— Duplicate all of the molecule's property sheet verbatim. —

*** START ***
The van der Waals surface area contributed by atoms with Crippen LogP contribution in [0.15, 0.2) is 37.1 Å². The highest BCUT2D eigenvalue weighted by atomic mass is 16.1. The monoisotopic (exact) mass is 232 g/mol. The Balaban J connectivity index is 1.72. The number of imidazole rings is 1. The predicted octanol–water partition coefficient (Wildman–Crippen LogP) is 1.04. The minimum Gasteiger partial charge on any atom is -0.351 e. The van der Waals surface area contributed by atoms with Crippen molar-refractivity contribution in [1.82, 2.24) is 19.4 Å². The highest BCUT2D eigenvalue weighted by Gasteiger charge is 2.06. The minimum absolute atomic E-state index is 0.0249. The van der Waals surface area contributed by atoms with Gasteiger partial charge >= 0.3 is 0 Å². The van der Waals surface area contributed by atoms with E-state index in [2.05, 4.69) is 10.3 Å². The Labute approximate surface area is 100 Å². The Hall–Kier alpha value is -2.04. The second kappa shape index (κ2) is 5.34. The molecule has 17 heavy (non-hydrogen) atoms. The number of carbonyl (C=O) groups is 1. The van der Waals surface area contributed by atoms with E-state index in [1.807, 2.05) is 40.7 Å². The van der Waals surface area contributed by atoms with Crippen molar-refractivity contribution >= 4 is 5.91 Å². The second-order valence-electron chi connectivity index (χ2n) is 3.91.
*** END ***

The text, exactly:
The van der Waals surface area contributed by atoms with Crippen LogP contribution in [0.15, 0.2) is 37.1 Å². The highest BCUT2D eigenvalue weighted by atomic mass is 16.1. The monoisotopic (exact) mass is 232 g/mol. The Balaban J connectivity index is 1.72. The number of imidazole rings is 1. The predicted octanol–water partition coefficient (Wildman–Crippen LogP) is 1.04. The minimum Gasteiger partial charge on any atom is -0.351 e. The van der Waals surface area contributed by atoms with Crippen molar-refractivity contribution in [1.82, 2.24) is 19.4 Å². The highest BCUT2D eigenvalue weighted by Gasteiger charge is 2.06. The minimum absolute atomic E-state index is 0.0249. The van der Waals surface area contributed by atoms with Gasteiger partial charge >= 0.3 is 0 Å². The van der Waals surface area contributed by atoms with E-state index in [2.05, 4.69) is 10.3 Å². The Labute approximate surface area is 100 Å². The Hall–Kier alpha value is -2.04. The second kappa shape index (κ2) is 5.34. The molecule has 17 heavy (non-hydrogen) atoms. The number of carbonyl (C=O) groups is 1. The van der Waals surface area contributed by atoms with E-state index in [1.807, 2.05) is 40.7 Å². The van der Waals surface area contributed by atoms with Crippen molar-refractivity contribution >= 4 is 5.91 Å². The second-order valence-electron chi connectivity index (χ2n) is 3.91.